Depending on number of nodes, you will see one zfs-controller pod and zfs-node daemonset running on the nodes.

NAME                       READY   STATUS    RESTARTS   AGE
openebs-zfs-controller-0   5/5     Running   0          5h28m
openebs-zfs-node-4d94n     2/2     Running   0          5h28m
openebs-zfs-node-gssh8     2/2     Running   0          5h28m
openebs-zfs-node-twmx8     2/2     Running   0          5h28m

Once ZFS driver is installed we can provision a volume.


1. Create a Storage class

$ cat sc.yaml

kind: StorageClass
  name: openebs-zfspv
  recordsize: "4k"
  compression: "off"
  dedup: "off"
  fstype: "zfs"
  poolname: "zfspv-pool"

The storage class contains the volume parameters like recordsize(should be power of 2), compression, dedup and fstype. You can select what are all parameters you want. In case, zfs properties paramenters are not provided, the volume will inherit the properties from the ZFS Pool. The poolname is the must argument. It should be noted that poolname can either be the root dataset or a child dataset e.g.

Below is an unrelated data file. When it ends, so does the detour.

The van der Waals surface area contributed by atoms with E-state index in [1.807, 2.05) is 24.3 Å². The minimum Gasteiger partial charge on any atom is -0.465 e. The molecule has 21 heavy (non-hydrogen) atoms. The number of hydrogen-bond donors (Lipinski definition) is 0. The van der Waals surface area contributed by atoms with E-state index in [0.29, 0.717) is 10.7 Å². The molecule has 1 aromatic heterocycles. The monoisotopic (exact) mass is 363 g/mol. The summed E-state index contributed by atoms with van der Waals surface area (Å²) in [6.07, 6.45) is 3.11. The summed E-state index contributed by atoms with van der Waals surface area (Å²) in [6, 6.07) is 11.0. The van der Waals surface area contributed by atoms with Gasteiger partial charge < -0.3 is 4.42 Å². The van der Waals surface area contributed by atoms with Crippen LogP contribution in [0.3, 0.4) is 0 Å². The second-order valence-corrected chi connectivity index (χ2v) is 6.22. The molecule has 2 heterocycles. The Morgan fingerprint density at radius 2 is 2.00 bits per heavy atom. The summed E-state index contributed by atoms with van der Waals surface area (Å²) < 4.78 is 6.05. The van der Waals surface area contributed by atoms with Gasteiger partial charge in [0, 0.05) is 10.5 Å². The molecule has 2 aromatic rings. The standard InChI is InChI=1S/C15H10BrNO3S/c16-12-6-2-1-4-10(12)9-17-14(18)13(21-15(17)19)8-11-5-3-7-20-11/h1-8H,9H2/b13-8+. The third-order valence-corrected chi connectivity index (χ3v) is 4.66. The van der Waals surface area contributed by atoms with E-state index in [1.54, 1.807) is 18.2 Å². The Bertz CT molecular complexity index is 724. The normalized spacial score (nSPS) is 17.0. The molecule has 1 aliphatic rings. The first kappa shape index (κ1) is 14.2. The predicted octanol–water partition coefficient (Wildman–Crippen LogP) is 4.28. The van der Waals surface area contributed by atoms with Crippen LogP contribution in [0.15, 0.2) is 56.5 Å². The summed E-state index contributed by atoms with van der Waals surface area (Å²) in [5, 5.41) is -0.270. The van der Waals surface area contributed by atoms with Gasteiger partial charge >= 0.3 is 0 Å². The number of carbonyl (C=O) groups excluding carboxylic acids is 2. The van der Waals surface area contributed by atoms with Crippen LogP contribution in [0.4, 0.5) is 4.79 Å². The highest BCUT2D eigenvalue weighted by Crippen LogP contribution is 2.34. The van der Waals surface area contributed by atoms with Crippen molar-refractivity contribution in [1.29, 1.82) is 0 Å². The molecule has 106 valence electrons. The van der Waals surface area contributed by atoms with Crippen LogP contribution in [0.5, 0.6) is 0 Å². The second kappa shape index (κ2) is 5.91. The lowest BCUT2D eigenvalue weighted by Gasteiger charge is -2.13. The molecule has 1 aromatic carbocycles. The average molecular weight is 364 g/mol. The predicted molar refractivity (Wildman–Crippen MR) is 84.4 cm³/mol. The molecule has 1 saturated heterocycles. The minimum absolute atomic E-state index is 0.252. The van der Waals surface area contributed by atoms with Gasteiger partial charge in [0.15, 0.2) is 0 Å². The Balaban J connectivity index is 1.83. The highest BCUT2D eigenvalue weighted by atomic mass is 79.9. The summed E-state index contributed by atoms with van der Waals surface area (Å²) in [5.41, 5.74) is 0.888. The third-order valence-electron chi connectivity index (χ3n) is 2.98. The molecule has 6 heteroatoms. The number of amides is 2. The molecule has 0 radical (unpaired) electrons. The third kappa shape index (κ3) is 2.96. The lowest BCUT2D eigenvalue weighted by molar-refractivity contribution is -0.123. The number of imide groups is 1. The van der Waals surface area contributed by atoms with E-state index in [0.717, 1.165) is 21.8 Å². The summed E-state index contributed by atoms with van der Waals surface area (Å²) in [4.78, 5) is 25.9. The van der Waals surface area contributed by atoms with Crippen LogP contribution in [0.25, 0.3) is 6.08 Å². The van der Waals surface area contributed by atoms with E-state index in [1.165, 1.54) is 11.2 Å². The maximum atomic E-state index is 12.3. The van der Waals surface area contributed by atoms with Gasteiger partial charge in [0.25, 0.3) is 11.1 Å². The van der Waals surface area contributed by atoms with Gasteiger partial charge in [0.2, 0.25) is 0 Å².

poolname: "zfspv-pool"
poolname: "zfspv-pool/child"

Also the dataset provided under poolname must exist on all the nodes with the name given in the storage class. Check the doc on storageclasses to know all the supported parameters for ZFS-LocalPV

ext2/3/4 or xfs or btrfs as FsType

If we provide fstype as ext2/3/4 or xfs or btrfs, the driver will create a ZVOL, which is a blockdevice carved out of ZFS Pool. This blockdevice will again formatted as corresponding filesystem(ext2/3/4 or xfs). In this way applications will get desired filesystem. Here, in this case there will be a filesystem layer on top of ZFS filesystem, and applications may not get the optimal performance. The sample storage class for ext4 fstype is provided below :-